Researchers Find Link Between Arm Size, Heart Disease Survival Rate

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This article originally was published on Medical Daily.

What does the size of your arm say about you, other than how much you can bench? Maybe whether you will survive heart disease.

study in the American Journal of Cardiology looked at the upper arms of almost 600 older adults with cardiovascular disease and found a link between their circumferences—the distances around them—and survival rates. The researchers took measurements of the mid-upper arm and calf circumferences, two numbers which are used to help determine muscle mass, and studied the patients’ muscle function through their gait speed and grip strength. During a period of follow-up averaging about a year and a half, 72 of the adults, who were all at least 65 years old, had died, but those with higher circumferences had better outcomes.

01_05_armsize_01 Researchers say they have found a link between the circumference of an arm and heart disease survival rates. Reuters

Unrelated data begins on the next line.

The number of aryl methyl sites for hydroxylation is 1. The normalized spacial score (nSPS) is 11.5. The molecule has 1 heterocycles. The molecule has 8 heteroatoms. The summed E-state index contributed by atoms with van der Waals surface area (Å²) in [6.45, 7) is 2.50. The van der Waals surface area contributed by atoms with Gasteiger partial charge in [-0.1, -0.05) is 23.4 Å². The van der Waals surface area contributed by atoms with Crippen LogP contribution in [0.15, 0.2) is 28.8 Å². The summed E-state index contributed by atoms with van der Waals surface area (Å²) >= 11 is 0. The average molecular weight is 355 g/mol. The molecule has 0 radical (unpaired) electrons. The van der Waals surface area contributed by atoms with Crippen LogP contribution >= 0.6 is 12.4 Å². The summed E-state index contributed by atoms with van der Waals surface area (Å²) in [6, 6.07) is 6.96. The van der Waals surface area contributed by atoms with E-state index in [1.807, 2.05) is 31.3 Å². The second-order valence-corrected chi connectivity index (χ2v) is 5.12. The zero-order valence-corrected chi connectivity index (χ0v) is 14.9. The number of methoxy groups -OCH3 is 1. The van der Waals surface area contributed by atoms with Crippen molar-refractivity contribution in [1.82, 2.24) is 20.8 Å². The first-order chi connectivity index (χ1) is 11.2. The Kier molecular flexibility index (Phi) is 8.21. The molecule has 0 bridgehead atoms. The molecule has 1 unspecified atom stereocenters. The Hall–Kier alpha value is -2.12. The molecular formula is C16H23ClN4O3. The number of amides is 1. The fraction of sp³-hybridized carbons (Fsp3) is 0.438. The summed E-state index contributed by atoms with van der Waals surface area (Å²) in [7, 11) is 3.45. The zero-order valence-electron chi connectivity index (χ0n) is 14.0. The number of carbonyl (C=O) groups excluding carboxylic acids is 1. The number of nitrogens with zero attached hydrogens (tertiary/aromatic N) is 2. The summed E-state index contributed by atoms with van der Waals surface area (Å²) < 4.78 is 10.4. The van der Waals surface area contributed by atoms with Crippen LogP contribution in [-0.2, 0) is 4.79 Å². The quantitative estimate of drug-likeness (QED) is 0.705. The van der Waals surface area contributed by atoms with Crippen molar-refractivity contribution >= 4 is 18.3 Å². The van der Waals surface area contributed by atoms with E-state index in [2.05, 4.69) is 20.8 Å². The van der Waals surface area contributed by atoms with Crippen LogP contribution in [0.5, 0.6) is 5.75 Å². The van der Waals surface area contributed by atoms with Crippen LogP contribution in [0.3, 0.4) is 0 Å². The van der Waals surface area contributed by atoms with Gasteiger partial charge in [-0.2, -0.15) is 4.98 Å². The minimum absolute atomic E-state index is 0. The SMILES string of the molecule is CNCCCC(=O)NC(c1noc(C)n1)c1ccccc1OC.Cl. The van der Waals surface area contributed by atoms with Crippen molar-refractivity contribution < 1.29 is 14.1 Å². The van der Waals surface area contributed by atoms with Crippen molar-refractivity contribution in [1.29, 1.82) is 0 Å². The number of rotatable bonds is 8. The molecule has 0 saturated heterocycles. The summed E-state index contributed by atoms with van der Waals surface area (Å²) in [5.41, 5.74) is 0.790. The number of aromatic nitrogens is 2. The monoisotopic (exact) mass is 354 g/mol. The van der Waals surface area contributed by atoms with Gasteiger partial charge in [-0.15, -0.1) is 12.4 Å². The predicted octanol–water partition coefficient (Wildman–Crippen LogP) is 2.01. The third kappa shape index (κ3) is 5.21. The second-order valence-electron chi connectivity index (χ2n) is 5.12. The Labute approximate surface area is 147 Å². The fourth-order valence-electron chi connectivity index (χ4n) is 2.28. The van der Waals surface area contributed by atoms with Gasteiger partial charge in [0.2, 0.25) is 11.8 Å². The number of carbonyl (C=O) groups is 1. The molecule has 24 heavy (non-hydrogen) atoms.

Although the raw data suggested both upper arm and calf sizes are correlated with chances of dying of heart disease, the researchers wrote that only the arm measurement proved to be a “significant” capability to independently predict outcomes.

The researchers said the mid-upper arm circumference “could be a readily available and simple metric” for determining risk in older patients with heart disease.

When older people lose muscle mass and strength as they age, it’s referred to as sarcopenia and could be the result of a number of factors, including changes in hormones, less physical activity, chronic illness, neurological decline and poor nutrition, an article on the U.S. National Institutes of Health says. It can be dangerous, leading to a loss of function and weakness or even disability, and has been associated with chronic conditions like increased insulin resistance, which can lead to diabetes, and rheumatoid arthritis.

The suggested link between arm circumference, and thus muscle mass, and heart disease survival rates may not be surprising given that exercise has long been noted as a way to stave off or manage the condition. For people who are 60 and older, the American Heart Association says, “Excess weight causes your heart to work harder and increases the risk for heart disease, high blood pressure, diabetes and high cholesterol. Exercising regularly and eating smaller portions of nutrient-rich foods may help you maintain a healthy weight.”

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